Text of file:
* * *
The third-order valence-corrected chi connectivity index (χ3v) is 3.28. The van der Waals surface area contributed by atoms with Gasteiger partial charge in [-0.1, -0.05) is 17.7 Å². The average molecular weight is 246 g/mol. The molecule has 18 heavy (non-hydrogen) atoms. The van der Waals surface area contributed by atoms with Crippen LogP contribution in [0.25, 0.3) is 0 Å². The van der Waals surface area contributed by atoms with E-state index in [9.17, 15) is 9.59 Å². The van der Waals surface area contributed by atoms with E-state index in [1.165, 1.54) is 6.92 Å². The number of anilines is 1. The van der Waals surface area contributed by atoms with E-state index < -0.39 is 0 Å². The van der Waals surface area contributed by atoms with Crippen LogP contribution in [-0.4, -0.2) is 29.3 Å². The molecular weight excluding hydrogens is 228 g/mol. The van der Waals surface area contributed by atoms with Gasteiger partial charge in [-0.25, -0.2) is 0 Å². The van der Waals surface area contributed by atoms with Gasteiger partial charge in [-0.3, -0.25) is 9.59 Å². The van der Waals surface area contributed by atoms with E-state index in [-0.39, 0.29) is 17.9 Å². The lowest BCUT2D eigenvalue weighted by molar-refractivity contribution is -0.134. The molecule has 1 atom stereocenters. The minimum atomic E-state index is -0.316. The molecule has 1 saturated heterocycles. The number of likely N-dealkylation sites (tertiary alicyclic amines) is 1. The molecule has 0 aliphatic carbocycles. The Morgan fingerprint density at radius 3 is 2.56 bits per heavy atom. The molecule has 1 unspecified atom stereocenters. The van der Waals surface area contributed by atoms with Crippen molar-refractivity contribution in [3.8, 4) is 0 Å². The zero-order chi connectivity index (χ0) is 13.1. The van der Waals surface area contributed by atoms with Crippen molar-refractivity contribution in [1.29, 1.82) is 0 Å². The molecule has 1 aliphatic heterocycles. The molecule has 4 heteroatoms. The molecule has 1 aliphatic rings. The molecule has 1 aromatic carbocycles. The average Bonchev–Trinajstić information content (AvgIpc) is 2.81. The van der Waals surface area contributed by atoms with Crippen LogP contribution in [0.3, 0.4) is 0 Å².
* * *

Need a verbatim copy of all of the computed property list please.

The third-order valence-corrected chi connectivity index (χ3v) is 3.28. The van der Waals surface area contributed by atoms with Gasteiger partial charge in [-0.1, -0.05) is 17.7 Å². The average molecular weight is 246 g/mol. The molecule has 18 heavy (non-hydrogen) atoms. The van der Waals surface area contributed by atoms with Crippen LogP contribution in [0.25, 0.3) is 0 Å². The van der Waals surface area contributed by atoms with E-state index in [9.17, 15) is 9.59 Å². The van der Waals surface area contributed by atoms with E-state index in [1.165, 1.54) is 6.92 Å². The number of anilines is 1. The van der Waals surface area contributed by atoms with E-state index < -0.39 is 0 Å². The van der Waals surface area contributed by atoms with Crippen LogP contribution in [-0.4, -0.2) is 29.3 Å². The molecular weight excluding hydrogens is 228 g/mol. The van der Waals surface area contributed by atoms with Gasteiger partial charge in [-0.25, -0.2) is 0 Å². The van der Waals surface area contributed by atoms with Gasteiger partial charge in [-0.3, -0.25) is 9.59 Å². The van der Waals surface area contributed by atoms with E-state index in [-0.39, 0.29) is 17.9 Å². The lowest BCUT2D eigenvalue weighted by molar-refractivity contribution is -0.134. The molecule has 1 atom stereocenters. The minimum atomic E-state index is -0.316. The molecule has 1 saturated heterocycles. The number of likely N-dealkylation sites (tertiary alicyclic amines) is 1. The molecule has 0 aliphatic carbocycles. The Morgan fingerprint density at radius 3 is 2.56 bits per heavy atom. The molecule has 1 unspecified atom stereocenters. The van der Waals surface area contributed by atoms with Crippen molar-refractivity contribution in [3.8, 4) is 0 Å². The zero-order chi connectivity index (χ0) is 13.1. The van der Waals surface area contributed by atoms with Crippen molar-refractivity contribution in [1.29, 1.82) is 0 Å². The molecule has 1 aliphatic heterocycles. The molecule has 4 heteroatoms. The molecule has 1 aliphatic rings. The molecule has 1 aromatic carbocycles. The average Bonchev–Trinajstić information content (AvgIpc) is 2.81. The van der Waals surface area contributed by atoms with Crippen LogP contribution in [0.3, 0.4) is 0 Å².